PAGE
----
John: I think there was a little bit of anxiety leading up to it, but I mentioned earlier that our first thing went to SXSW, and we've been back several times. We have really good relationships with the programmers there. And this felt like a homecoming, a decade later. Our first feature. They were really happy for us. We got a great screening time, we got a great theater. We have a lot of industry family and friends down in Austin, and so we knew this was going to be a really great experience, the closer we got to it. The greatest thing was, we had Charlie scheduled to come down, which took our premiere to an official SXSW red carpet moment. At our press docket, we had 15 slots on our red carpet, and they were all filled with our waiting list. So we were like, "Holy s***! This is going to be an awesome premiere!" It was probably going to sell out. It was a 420 person capacity. We had shot glasses made, little pins and stickers, and CBD gummies, and... Woah, I just had an idea. We should have them make gummy Devo hats!

That would be awesome.

John: Anyway, we were very excited.

Brandon: We were excited to see how people responded in the theater. You don't just make a film for yourself. I mean, we made it for ourselves, obviously, because it was our story, and my story, but I was anxious to have people see it and react. As John said, there were a lot of family and friends there. It's also, like, SXSW, as opposed to Sundance or Cannes or anything else, the audience is so warm and inviting. They're really accepting of new voices. I just knew they were going to love it. I knew they were going to love this movie and really respond to it. I was really excited about that. We were going to go to Cleveland afterwards, and I was excited about that, because we were going to be part of a section called "Local Heroes," because I'm from Cleveland. Basically, after SXSW got cancelled, we were like, "We're taking our film home, now." And then that got cancelled, too. It was a s**** thing, but listen: we're going to find distribution, we're really hopeful there, and this movie will be shown in a theater setting of some sort. We'll see. I think we'll have our chance. It's just not going to be the same as the SXSW red carpet experience.

You'll have to save that for Drunk Bus II.

Brandon: Pineapple's Revenge.

John: And The Rock is gonna play Pineapple's kid.

You guys really hit the ground running, and you've done great things, and I know you're going to continue doing great things. I don't want to take up too much more of your time--

John: I've got all day.

Oh right, you're on the road, John. You're driving from Austin to home. Did you drive there in the first place?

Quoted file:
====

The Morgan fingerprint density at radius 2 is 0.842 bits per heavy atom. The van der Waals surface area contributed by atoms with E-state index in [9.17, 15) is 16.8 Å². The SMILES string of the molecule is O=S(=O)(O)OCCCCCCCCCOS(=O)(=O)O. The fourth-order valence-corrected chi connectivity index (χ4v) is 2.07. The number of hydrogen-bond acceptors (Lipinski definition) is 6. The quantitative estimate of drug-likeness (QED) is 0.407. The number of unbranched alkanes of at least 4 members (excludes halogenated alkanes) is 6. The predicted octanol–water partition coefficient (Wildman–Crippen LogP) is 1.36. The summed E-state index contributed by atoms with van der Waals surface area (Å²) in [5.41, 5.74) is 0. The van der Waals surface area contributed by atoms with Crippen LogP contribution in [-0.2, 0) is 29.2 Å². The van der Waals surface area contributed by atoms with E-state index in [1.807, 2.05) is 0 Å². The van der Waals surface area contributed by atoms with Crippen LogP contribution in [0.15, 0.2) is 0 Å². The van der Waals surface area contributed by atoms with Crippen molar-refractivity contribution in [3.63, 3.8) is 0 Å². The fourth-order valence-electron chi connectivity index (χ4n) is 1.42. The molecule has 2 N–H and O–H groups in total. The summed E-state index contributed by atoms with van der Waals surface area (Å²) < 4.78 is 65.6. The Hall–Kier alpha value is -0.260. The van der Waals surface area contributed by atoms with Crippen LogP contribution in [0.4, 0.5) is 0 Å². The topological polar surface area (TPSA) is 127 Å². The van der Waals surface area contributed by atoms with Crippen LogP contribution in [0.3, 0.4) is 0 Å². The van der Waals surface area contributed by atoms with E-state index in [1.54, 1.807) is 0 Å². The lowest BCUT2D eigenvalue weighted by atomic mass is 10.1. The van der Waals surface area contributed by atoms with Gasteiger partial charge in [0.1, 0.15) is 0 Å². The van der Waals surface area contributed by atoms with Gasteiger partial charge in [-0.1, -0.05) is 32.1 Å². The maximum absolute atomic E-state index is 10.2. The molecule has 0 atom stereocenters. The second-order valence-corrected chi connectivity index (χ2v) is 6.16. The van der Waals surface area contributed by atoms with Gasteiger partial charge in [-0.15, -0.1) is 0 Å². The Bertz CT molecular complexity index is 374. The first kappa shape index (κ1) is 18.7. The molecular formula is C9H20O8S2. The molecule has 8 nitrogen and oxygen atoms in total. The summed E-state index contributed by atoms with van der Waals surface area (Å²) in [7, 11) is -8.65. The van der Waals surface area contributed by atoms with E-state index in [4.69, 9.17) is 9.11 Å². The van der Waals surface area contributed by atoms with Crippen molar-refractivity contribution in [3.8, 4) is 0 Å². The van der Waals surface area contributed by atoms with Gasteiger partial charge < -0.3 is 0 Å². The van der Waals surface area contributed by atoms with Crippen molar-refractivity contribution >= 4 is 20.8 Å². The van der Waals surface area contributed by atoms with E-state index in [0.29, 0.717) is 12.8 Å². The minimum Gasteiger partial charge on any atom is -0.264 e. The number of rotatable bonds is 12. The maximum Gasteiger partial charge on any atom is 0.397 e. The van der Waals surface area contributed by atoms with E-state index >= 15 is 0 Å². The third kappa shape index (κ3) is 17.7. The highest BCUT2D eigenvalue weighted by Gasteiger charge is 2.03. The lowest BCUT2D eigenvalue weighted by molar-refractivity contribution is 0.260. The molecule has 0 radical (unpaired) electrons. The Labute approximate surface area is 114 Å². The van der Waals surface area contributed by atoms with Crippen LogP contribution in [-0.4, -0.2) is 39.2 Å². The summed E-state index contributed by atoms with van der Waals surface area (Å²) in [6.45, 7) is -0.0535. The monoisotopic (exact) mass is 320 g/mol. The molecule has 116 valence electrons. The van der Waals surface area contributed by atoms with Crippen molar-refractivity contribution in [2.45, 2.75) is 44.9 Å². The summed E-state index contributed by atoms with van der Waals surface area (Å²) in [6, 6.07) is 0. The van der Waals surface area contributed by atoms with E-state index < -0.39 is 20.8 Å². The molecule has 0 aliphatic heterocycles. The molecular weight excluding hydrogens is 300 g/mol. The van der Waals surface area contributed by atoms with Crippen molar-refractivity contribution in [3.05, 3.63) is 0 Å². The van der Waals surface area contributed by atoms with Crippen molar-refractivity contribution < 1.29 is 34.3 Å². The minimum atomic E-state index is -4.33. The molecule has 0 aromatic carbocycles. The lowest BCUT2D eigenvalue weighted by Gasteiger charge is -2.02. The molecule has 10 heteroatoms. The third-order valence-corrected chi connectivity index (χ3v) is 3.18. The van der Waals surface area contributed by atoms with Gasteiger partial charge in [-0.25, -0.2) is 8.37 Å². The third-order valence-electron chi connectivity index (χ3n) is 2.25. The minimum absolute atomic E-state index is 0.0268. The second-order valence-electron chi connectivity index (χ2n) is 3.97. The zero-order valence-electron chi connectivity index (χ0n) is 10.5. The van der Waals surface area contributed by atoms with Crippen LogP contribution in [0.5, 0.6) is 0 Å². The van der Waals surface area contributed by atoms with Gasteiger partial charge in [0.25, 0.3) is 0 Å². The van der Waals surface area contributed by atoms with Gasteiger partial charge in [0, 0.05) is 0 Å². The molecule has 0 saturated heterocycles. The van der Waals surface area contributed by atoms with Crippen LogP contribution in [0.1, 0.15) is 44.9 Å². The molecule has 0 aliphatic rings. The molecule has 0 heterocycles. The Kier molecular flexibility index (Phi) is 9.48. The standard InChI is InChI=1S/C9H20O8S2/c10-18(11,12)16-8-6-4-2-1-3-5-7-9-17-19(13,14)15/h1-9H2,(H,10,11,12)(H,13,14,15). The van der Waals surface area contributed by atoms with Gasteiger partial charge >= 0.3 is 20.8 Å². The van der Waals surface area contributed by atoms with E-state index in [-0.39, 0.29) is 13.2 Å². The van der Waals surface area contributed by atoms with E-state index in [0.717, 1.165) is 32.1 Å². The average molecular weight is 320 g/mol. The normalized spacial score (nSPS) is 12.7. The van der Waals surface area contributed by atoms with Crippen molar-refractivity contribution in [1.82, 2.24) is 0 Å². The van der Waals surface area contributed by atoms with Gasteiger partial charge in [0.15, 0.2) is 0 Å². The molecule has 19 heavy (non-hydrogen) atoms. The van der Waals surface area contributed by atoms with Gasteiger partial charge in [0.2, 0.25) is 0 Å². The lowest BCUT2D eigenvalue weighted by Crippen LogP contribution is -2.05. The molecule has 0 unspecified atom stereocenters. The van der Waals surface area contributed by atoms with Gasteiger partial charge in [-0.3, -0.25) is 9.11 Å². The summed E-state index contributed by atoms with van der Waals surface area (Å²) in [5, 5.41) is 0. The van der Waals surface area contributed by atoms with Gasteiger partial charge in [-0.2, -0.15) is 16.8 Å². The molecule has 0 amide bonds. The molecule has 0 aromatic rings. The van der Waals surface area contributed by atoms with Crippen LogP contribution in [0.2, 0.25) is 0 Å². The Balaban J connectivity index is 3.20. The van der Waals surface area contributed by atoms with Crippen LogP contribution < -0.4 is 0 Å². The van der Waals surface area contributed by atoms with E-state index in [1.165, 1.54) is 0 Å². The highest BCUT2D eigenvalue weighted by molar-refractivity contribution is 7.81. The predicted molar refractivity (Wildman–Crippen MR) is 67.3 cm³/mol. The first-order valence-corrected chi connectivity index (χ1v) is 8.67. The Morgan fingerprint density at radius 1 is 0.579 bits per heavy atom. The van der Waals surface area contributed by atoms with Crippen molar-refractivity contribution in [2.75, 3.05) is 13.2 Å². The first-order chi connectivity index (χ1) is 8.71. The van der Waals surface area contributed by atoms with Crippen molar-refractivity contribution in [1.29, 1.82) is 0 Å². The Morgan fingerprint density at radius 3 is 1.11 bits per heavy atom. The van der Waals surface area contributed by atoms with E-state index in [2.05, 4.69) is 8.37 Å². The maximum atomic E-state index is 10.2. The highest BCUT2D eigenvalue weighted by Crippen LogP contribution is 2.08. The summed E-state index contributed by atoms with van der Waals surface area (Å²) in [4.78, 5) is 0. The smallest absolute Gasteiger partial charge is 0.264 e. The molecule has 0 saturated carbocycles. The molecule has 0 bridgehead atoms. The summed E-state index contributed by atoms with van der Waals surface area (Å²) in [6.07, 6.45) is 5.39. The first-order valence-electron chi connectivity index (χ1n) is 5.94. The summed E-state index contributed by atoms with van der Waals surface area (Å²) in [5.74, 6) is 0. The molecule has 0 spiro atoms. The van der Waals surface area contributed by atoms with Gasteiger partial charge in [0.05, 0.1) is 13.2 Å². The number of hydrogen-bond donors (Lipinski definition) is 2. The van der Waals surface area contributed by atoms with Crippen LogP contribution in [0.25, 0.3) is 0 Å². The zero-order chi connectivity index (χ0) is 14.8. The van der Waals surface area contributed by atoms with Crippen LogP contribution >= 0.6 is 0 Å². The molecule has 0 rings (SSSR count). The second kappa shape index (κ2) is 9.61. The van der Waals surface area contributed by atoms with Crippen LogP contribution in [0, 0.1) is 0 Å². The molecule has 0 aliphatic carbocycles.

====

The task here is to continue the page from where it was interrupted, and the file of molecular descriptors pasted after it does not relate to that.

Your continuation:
John: I actually flew down. I have a sister who lives in Austin. My plan was to stay at a hotel, then go move in with my sister and her husband, get to see the baby, and then fly to Cleveland. But once SXSW was cancelled, I thought, I'll still go because all the financiers are from Houston, and Chris, the writer, was still going to go. But then it really became a thing, where it was like, nobody's going anywhere anymore. I was in Houston at that point, it's where I flew into. I was supposed to drive down with one of the investors, but he was like, "No, I don't feel comfortable anymore." Thankfully, I got a ride with my brother-in-law, who happened to be in Houston. And then it was just, like, riding things out. I was quarantined in a hotel until yesterday. Then, it was like, how do I pivot? Where do I go? I couldn't go to my sister's, because the risk to the baby was just too high. And then I was like, I have to get back East, somehow. So I got a car, I slept in a rest area just over the state line in Arkansas last night, that was exciting. I went shopping at a Wal-Mart at 8:30 this morning, and they haven't understood how serious this is. I got a lot of stuff I needed, but nobody was wearing gloves, nobody was taking things seriously. It's kind of weird. It's been surreal. And also, just, like, we're creatures of habit, and everything has to be reprogrammed. Even when you go shopping, you have your list, but then you have your routines. And you're like, "Wait, this is the apocalypse. You don't need these things. You need the basics." It's been kind of a weird thing to be very displaced. Because I'm also not driving back to my apartment. I'm driving further east, to Connecticut, where I have family. It's a weird thing. Then you think about, this could go on for 18 months, worst case scenario. What does that mean for us as homemakers? The entertainment industry serves a purpose, but it's not a necessity in society. It's a weird thing.